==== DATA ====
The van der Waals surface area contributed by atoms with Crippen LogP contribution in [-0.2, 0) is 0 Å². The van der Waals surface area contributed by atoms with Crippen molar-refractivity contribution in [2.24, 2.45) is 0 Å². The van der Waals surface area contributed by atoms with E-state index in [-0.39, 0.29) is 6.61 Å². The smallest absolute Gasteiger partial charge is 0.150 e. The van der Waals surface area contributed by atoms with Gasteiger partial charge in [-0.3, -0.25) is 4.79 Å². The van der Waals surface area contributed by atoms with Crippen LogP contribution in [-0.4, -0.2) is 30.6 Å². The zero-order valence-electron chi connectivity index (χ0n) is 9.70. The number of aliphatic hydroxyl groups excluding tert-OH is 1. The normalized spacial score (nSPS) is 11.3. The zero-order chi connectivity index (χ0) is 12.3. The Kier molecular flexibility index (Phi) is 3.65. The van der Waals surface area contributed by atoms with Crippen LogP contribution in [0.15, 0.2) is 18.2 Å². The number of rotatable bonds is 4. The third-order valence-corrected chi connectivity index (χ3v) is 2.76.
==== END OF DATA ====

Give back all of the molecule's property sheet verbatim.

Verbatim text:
The van der Waals surface area contributed by atoms with Crippen LogP contribution in [-0.2, 0) is 0 Å². The van der Waals surface area contributed by atoms with Crippen molar-refractivity contribution in [2.24, 2.45) is 0 Å². The van der Waals surface area contributed by atoms with E-state index in [-0.39, 0.29) is 6.61 Å². The smallest absolute Gasteiger partial charge is 0.150 e. The van der Waals surface area contributed by atoms with Gasteiger partial charge in [-0.3, -0.25) is 4.79 Å². The van der Waals surface area contributed by atoms with Crippen LogP contribution in [-0.4, -0.2) is 30.6 Å². The zero-order valence-electron chi connectivity index (χ0n) is 9.70. The number of aliphatic hydroxyl groups excluding tert-OH is 1. The normalized spacial score (nSPS) is 11.3. The zero-order chi connectivity index (χ0) is 12.3. The Kier molecular flexibility index (Phi) is 3.65. The van der Waals surface area contributed by atoms with Crippen LogP contribution in [0.15, 0.2) is 18.2 Å². The number of rotatable bonds is 4. The third-order valence-corrected chi connectivity index (χ3v) is 2.76.